Monday, October 31, 2011


Happy Halloween and welcome to the working week! My New Orleans weekend was everything and more, complete with spooky mansions, crazy costumes, music festivals, voodoo priests, fortune tellers, good food, great friends, and lots of memories. Sometimes it's absolutely necessary to get away and remind yourself how wonderful it is to be in the company of friends. Now that I've spend minutes out of the airport, it's off to work. Tonight the Halloween festivities will be minimal considering jet-lag and recuperation from the events of the weekend, but to those who have plans to get sloppy: enjoy the night!

photos via: hoodoothatvoodoo

Thursday, October 27, 2011


Julie London, Pumpkin pin-up w/ mask

Joan Crawford as little-bo-peep w/ Husband

June Knight as the white witch, 1938

Cat Women of the Moon (1953)
Boris Karloff and Colin Clive on a break during filmingThe Bride of Frankenstein (1935) 
Audrey Young as a black cat, 1946
Unknown in mask with party-popper, c. 1940
Ella Lancaster in The Bride of Frankenstein (1935)
Clara Bow as a clown, 1929

Universal Pictures: Monsters of the Early Talkies:



The invisible man

The mummy

The wolfman
photos via: mothic flights

Wednesday, October 26, 2011


Happy almost halloween

photos via: Cherry Blossom Girl


Luchino Visconti is the Italian visionary whose comprehensive creativity lent itself to the masterly direction of film, theater, and opera. He was born Luchino Visconti di Modrone, Count of Lonate Pozzolo, into a wealthy, noble family on November 2, 1906 in Milan, Italy. His father held two noble titles: Duke of Grazzano and Count of Lonate Pozzolo and the family was known throughout Italy as among the most financially powerful. Wealth and status allowed Visconti an envious exposure to art and theater. He frequented opera houses, theaters, and was personally acquainted with Giacomo Puccini, Arturo Toscanini, and writer Gabriele d'Annunzio.

Visconti's exposure to the arts inspired a strong passion that lasted a lifetime. The openness of ideas and creativity, gave him the unusual permission - and privilege - of being uniquely himself. During the second World War, he joined the Communist party and was never closeted about his homosexuality.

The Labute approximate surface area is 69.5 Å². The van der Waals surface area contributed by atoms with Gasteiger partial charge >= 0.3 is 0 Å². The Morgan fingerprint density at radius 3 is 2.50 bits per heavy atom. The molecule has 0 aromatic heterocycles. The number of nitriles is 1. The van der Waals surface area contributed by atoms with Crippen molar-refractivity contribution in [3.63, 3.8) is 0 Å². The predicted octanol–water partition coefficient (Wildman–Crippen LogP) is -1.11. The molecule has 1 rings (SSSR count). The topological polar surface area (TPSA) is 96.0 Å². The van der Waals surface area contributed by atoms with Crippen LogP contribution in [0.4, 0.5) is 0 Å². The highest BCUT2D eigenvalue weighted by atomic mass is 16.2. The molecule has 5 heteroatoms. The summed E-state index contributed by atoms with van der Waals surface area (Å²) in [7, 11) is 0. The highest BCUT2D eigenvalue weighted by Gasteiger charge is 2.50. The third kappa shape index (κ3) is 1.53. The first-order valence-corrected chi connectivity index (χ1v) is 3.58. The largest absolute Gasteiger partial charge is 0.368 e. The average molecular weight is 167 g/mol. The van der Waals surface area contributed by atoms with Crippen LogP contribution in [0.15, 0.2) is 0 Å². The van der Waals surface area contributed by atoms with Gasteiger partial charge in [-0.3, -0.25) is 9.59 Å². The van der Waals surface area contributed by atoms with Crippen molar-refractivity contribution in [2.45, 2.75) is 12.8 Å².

A mutual friend, Coco Chanel, put the young artist in contact with Jean Renoir, who happened to be filming Toni (1936). Renoir hired Visconti as an assistant director and so his fascination with the movies began. Visconti travelled to the United States, staying for a long while in Hollywood, where he gained more exposure to the film industry as a whole. Upon his return to italy, he continued working with Renoir to develop his skills. At this time, he also collaborated with such greats as Roberto Rossellini and Federico Fellini.

In 1943 he wrote his first screenplay, Ossessione - a collaboration with Puccini, Antonio Pietrangeli, and Giuseppe de Santis, which he directed. "Obsession" was the first Italian neorealist film. In 1948 he adapted the novel Malavoglia into the film La Terra Trema, met with rave reviews. Visconti continued in the neorealist vein well into the 1950s, until he made Senso. Senso marked the beginning of a new creative freedom that combined realist and romantic styles. Critics were reluctant to accept this left-turn in Visconti's style, but were favorable in their reviews. As Visconti entered the 1960s and 70s, his films became exceedingly more personal. He re-visited his original neorealist themes and created some of his most famous work, including The Leopard, and  Death in Venice. 

Death in Venice (1971)

During his years as a film director, Visconti also staged numerous operas and stage plays. His films were greatly influenced by his work on the stage and, in many ways, are operatic themselves.

In 1969 Visconti received his first Academy Award nomination for Best Screenplay for The Damned.

At 69, he died of a stroke at his home in rome. A museum is dedicated to his work in Ischia, Italy.

The Stranger

La Terra Trema

Death in Venice